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April 5, 1991     The Message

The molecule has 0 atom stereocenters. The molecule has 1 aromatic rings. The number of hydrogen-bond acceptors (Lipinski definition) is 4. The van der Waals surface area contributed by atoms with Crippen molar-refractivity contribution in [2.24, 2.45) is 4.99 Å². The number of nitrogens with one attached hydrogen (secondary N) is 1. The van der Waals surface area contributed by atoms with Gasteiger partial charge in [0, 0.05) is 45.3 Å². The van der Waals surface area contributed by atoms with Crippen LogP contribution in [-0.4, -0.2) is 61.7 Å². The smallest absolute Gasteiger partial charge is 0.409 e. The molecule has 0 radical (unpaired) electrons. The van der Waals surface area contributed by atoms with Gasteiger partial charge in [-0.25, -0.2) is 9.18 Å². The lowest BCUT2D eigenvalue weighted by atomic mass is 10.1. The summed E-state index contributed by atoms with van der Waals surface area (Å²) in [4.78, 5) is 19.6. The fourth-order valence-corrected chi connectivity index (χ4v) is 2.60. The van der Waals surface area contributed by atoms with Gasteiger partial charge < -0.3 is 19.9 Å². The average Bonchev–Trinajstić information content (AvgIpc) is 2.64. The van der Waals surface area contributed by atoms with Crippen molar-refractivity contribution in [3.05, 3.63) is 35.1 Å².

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sSAGE i ,|l i CATHOLIC DIOCESE OF EVANSVILLE VOLUME 21 NUMBER 29 APRIL5, 1991 ill t it ill Papal Easter message stresses need to overcome world's social ills VATICAN CITY (CNS) -- Christ's resurrection must inspire Christians to work harder to eliminate war, promote democracy, and grant justice to "op- pressed peoples," said Pope John Paul II in his annual Easter message. Among the oppressed peoples men- tioned by the pope were the Palesti- nians, the Lebanese and the Kurds. The pope read his message March 31 from the central balcony of St. Peter's Basilica after celebrating morning Mass in St. Peter's Square. The annual message is called "Urbi et Orbi," Latin for "to the city and to the world." The message culminated the pope's Holy Week activities, a liturgically busy time when he washed the feet of 12 priests, heard confessions, led a revised version of the Way of the Cross, and baptized and confirmed 26 people rang- ing in age from 8 to 58. The Easter message alluded to the Persian Gulf crisis "when a choice was made of aggression and the violation of international law; when it was pre- sumed to solve the tensions between the peoples by war, the sower of death." If you believe in the resurrected Christ "you will vigorously prevent the exploitation of the poor," the pope said. "You will say no to the lucrative arms trade," he added, The pope supported ""the long- ignored aspiration of oppressed peoples, such as the Palestinians, the Lebanese, the Kurds, who claim the right to exist with dignity, justice and freedom." Also supported were the in- dependence struggles of the Soviet Baltic republics of Lithuania, Latvia and Estonia. "From the Baltic to the Mediterra- nean, and in other areas of the world, there rose in vain the voice of the peoples, yearning for respect for their own identity and their own history," the pope said. People in Africa, Asia and Latin America also "aspire to societies which are more free and democratic," he said. "Only upon an international order in which law and freedom are indivisible for all can the society we hope for be founded," he said. The pope complained that "not everything was done to face the inex- orable threat of famine which has af- flicted whole peoples in Africa," especially Sudan and Ethiopia. Little was dane "to stop, in that same continent, particularly in Angola, Mozambique, Liberia and Somalia, wars and guerrilla actions which try peoples already in a precarious state," he added. The pope also pleaded for greater See PAPAL page 13 Easter message is needed now in Middle East VATICAN CITY (CNS) -- In the wake ff the Gulf war and with other regional :onflicts still simmering, Easter's nessage of hope'and peace is needed nore than ever in the Middle East, said everal high-ranking churchmen. Six patriarchs and archbishops who )articipated in a recent Vatican summit bn the Middle East commented on the var's aftermath in the Easter Sunday ,dition of L'Osservatore Romano, the fatican newspaper. Chaldean Patriarch Raphael I lidawid of Iraq said the six-week allied ,var against his country had caused unimaginable" destruction. Iraq today Leeds its own "resurrection," but this viii not happen without international Lelp, he said. "Today I imagine my country, Iraq, s somewhat like Lazarus, in a state of e "''' 1' * " composition, the patriarch said. To lustrate the extent of the damage, he aid the allied campaign had destroyed aore than 100 mosques, about 10 Chal- ean churches and many buildings wned by Christian churches,!n Iraq. In this war, he said, man has eformed, destroyed the image of ',od." To add to the misery, he said, aq is now undergoing a "very rious" internal struggle. Patriarch Raphael, who was on a eace mission during .the war, had not et returned to Baghdad on Easter. Algerian Archbishop Henri Teissier rrote that "after 42 days of war (in the ',ulf), the West risks falling asleep in le euphoria of success." But the archbishop questioned rhether the Gulf war could be termed a ictory in a moral sense. He said the onduct of the war raised grave ques- ons, especially concerning the "enor- lous disproportion" between the lilitary strength of one side and the slaughter" suffered by the other. Another question of conscience, he said, was "the stubbornness in unleashing a ground offensive" just when a more peaceful solution seemed possible. On the other hand, he said, the last few months also saw the emergence of peacemaking efforts, and showed that the way of hope remains open for many people. In these weeks, too, he said, the church's commitment to interreligious dialogue was underlined. Jerusalem Latin-rite Patriarch Michel Sabbah said the Gulf crisis underlined that the church clearly rejects the con- cept of a "holy war" carried out in the name of God. "But war in the name of humanity, which brings the material and moral destruction of a part of humanity, can only be a contradiction," he said. In the Holy Land this year, he said, Easter is marked by the continuing con- flict between Palestinians and Israelis, which "produces violence and fear, and keeps people from mutual recognition and love." He said the cause of the en- mity is an injustice that has provoked yet mare injustice -- creating a "closed circle" of violence and mutual fear. The moment has come, the patriarch said, for all those who believe in God to "help the politicians build a new world, beginning with this Holy Land, the spiritual patrimony of Christians and of all believers." The plight of Palestinians and the legitimacy of their struggle for a homeland was. also emphasized by Archbishop Daniel E. Pilarczyk of Cin- cinnati, president of the National Con- ference of Catholic Bishops. Palesti- nians, he said, have "too often been forgotten" by the world powers. Archbishop Pilarczyk said the tragedy of the Gulf war will not be over- ,,come a long as regional problems of in- justice and instability remain. In addi- tion to the fate of Palestinians, these in- clude the security of Israel and the rdconstruction of Lebanon, he said. The Gulf crisis highlighted the "destructive consequences of policies that encouraged the militarization of the Middle East," he said. Throughout the war, he said, U.S. bishops raised serious moral questions about its causes and its conduct. Now, the bishops are urging that peace in the region be sought with the same level of energy and commitment demonstrated in battle, he said. Lebanese Maronite Patriarch Nasrallah Sfeir repeated his call for the end to "occupation" of his country by foreign forces. Syria has some 40,000 troops in Lebanon and Israel controls an area in the south of the country. Patriarch Steir said the cun'ent cJt- flict in Lebanon is not between the country's Christians and Muslims, but between forces which have armed, paid and used local populations for their own ends. He called on the interna- tional community to take a "firm deci- sion" in favor of Lebanese sovereignty. Italian Cardinal Carlo Martini of Milan, president of the Council of Euro- pean Bishops' Conferences, said Europe needs to ask itself whether it has done enough to prevent war in the Middle East. The Gulf war llustrated that the in- ternational econ6ic order needs pro- . i, O " found rewson, s that t will cease be- ing a cause of imbalance,, tensions and injustice in parts of the world, he said.